Same Sex Couples Counselling Sydney, Central Coast and Online

same sex couples relationship counselling Sydney

All intimate relationships have challenges and same-sex couples are no different. Some challenges such as outside prejudice may be more prevalent and yet others such as effective communication, infidelity, betrayal, hurt feelings, emotional wounds are common to all relationships which share an emotional connection.

Parenting in same-sex relationship

"Australian families are characterised by increasing diversity – including a rise in the number of same-sex couple families.

The Australian Census started collecting information on same-sex couples in 1996. According to the 2011 Census, there were 33,700 same-sex couples in Australia, a rise of 32% since 2006 (ABS, 2012). Same-sex couples accounted for 0.7% of all couple households in 2011, compared with 0.6% in 2006 and 0.3% in 1996.

The Australian Bureau of Statistics (ABS; 2016) estimated that there were 48,000 same-sex couples in June 2015, accounting for 0.9% of all couple families. ABS noted that the apparent rise might partly reflect an increasing willingness for same-sex couples to disclose their relationship. It could also be the case that same-sex partners are now more prepared to form a couple household, rather than to maintain separate homes.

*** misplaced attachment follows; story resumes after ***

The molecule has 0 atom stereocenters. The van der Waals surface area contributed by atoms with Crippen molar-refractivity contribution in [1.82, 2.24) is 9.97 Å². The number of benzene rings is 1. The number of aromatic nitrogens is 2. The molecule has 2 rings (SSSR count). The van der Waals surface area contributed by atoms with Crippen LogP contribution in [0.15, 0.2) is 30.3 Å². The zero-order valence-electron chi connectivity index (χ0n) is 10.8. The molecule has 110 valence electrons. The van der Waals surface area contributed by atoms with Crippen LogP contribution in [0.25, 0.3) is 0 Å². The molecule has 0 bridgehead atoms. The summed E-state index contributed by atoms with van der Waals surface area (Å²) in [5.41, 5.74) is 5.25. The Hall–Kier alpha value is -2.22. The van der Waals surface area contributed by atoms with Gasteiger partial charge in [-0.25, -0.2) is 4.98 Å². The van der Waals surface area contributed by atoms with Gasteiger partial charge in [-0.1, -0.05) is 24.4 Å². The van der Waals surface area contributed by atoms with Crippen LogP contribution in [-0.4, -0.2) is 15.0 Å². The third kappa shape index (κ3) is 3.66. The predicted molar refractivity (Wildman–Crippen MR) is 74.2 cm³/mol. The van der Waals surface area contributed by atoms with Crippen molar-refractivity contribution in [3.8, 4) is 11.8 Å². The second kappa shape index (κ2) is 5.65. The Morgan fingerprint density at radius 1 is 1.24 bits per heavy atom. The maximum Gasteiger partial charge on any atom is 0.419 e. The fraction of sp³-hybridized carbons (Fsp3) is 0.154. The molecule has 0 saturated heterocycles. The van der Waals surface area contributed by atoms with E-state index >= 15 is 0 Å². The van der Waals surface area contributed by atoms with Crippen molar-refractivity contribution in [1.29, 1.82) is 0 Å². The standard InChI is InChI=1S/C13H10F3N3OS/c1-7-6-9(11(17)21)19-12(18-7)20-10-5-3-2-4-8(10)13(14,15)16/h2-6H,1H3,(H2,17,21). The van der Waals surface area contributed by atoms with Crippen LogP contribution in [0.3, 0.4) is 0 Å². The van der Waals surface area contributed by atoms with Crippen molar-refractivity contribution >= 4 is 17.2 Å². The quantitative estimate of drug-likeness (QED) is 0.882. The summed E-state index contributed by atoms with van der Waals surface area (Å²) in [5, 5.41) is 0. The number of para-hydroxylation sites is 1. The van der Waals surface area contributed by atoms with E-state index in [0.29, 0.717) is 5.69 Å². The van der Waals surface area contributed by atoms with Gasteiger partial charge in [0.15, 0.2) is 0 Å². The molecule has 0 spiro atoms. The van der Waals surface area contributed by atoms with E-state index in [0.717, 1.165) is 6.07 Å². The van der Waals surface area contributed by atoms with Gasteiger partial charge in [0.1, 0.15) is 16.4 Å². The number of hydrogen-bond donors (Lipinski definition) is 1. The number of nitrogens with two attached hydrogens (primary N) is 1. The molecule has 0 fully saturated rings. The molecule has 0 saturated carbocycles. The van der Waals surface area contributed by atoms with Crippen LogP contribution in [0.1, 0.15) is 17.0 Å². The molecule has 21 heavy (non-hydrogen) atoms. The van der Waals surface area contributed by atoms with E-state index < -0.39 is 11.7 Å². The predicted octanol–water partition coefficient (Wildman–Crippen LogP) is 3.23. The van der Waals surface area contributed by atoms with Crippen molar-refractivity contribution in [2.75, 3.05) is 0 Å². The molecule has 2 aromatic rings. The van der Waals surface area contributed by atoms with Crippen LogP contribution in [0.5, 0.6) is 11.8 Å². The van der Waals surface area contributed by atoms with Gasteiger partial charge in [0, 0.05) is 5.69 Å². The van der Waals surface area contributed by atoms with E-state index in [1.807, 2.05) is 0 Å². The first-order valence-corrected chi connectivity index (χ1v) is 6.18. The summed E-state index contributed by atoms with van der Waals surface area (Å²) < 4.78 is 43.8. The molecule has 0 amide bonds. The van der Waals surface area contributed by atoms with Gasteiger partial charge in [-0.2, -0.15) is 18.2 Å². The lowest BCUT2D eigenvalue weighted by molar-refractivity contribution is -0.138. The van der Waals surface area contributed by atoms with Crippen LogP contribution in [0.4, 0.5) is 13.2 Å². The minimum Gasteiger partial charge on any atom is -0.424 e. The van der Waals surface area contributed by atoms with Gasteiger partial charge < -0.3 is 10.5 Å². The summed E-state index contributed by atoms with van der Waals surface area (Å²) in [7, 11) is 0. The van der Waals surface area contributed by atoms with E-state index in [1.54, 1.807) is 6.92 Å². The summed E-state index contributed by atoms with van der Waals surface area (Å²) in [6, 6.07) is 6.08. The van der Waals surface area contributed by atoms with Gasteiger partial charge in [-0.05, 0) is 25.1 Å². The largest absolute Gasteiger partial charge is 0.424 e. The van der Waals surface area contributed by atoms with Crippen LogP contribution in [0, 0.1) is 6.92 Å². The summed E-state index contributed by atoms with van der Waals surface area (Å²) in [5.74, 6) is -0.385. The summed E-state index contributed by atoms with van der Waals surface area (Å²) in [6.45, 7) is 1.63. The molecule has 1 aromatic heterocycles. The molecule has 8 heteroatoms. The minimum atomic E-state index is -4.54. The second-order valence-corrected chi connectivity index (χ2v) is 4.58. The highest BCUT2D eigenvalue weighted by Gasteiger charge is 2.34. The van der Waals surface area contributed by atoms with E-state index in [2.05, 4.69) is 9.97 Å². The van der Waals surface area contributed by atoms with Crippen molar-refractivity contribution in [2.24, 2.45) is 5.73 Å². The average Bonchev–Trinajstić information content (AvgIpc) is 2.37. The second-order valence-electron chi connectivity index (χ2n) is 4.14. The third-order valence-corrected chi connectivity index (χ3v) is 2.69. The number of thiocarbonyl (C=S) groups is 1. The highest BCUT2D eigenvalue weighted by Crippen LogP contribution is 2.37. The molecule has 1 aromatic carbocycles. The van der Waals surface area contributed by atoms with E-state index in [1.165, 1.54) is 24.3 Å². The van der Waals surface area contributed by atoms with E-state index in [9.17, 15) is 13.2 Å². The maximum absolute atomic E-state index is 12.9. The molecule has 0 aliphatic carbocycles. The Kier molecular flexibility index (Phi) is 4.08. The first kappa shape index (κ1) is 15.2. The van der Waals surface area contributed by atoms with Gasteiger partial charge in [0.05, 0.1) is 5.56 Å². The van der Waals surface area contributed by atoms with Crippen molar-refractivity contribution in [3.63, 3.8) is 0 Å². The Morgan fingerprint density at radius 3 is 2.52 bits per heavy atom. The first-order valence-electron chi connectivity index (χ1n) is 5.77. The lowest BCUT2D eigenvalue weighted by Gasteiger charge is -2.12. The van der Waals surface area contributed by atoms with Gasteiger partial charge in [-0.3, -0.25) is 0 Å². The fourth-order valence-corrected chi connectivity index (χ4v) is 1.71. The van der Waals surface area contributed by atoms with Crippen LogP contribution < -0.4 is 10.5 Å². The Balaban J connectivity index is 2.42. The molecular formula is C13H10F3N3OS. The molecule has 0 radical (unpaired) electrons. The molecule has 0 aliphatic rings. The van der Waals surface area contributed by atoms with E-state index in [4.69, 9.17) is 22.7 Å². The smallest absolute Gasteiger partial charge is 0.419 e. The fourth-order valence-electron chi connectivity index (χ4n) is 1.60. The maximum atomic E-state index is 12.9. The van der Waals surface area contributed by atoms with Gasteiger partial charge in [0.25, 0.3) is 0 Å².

Of the same-sex families in 2011:

Same-sex partners were most commonly aged 35–44 years (representing around 30% of all such partnerships) and tended to be younger than opposite-sex partners.

Of same-sex couples, 12% had children, including adult children, living with them. (In the broader population the figure is over 50%.) A significantly higher proportion of female couples than male couples had children living with them (22% and 3% respectively).

An Australian Institute of Family Studies report (Dempsey, 2013) stated that approximately 11% of gay men and 33% of lesbians in same-sex relationships have children. Higgins (2002) noted that children in same-sex parented families may have been raised from birth by a co-parenting gay or lesbian couple, raised by a single parent, or conceived in the context of previous heterosexual relationships."

Source and more information: Same-sex Couple families in Australia

Legal Recognition of Same-Sex Relationships

The legal recognition of same-sex relationships in NSW and elsewhere in Australia has increased dramatically in the last 20 years to a point where most jurisdictions generally provide same-sex couples with the same rights and obligations as heterosexual de facto couples. However, the extent to which same-sex relationships are or should be recognized continues to elicit much debate.

The Netherlands was the first country to introduce same-sex marriage in 2001. As of 26 June 2015, same-sex marriage is available in Argentina, Belgium, Brazil, Spain, Canada,, Portugal, South Africa, France, Iceland, Luxembourg, Norway, Sweden and Uraguay. There are also some sub-jurisdictions of Denmark, Mexico, New Zealand, United Kingdom and United States that allow same-sex couples to marry.

The ABC News website provides a list of 27 countries where same-sex couples are allowed to marry. Also shown is the date on which the first same-sex marriage was performed.

Stages of healthy same-sex relationship

Source: Stages of Healthy Gay Relationship

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